Nestlé Can’t Catch a Break in Kit Kat Trademark Case

The world’s biggest food group is unable to trademark Kit Kat's design, a court has ruled

Photo Sasabune Omakase Modified: Flickr/erin/CC 4.0

Kit Kat's unique shape wasn't enough to win its parent company a trademark ruling.

Nestlé’s attempt to trademark the design of their popular Kit Kat bar took a big hit earlier this month. 

The confectionary giant argued that the four-fingered chocolate bars’ shape and “snap” function had become synonymous with the Kit Kat bar, citing a survey in which 90 percent of people shown a generic four-fingered chocolate bar claimed it was a Kit Kat bar, but the advocate general of the European court of justice ruled against this evidence and claimed Nestlé’s trademark attempt didn’t apply to EU law. This ruling opens the door for competitors to produce chocolate bars in similar designs.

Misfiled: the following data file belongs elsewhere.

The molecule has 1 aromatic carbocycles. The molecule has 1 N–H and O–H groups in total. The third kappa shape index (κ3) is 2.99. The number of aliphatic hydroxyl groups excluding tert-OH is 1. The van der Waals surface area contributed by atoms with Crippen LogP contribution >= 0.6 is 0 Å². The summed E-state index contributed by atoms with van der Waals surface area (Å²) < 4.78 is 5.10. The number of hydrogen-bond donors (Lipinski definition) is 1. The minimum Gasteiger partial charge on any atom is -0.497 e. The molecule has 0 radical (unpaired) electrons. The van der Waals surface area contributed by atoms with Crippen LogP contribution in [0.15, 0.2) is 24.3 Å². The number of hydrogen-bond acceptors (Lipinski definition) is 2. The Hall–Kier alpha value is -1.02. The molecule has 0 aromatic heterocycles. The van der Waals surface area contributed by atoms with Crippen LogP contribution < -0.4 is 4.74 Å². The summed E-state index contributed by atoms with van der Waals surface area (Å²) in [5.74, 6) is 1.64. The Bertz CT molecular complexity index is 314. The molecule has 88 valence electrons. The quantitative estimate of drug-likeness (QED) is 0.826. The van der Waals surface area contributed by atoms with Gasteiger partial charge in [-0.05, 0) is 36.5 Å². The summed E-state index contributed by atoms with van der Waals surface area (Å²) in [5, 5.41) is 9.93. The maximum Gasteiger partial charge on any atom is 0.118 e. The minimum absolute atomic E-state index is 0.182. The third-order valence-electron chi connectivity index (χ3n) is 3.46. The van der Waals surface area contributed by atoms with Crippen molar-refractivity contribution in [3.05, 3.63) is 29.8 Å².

“This is not a serious case about monopolizing shapes at all,” explained Nestlé’s lawyer, Simon Malynicz, to EU judges. Instead, as he put it, it is about a chocolate bar that is “highly recognizable and much loved in the U.K.” 

The staunchest opponent against Nestlé through the trademark battle has been its rival company, Cadbury. A few years ago, Nestlé blocked Cadbury’s attempt to trademark a certain shade of purple used in its chocolate bar wrapper, and many consider the most recent ruling another chapter in Nestlé and Cadbury’s continuing battle. 

The Kit Kat bar, created in 1935, is extremely popular around the world, with annual sales of $198.8 million in the United States alone. 

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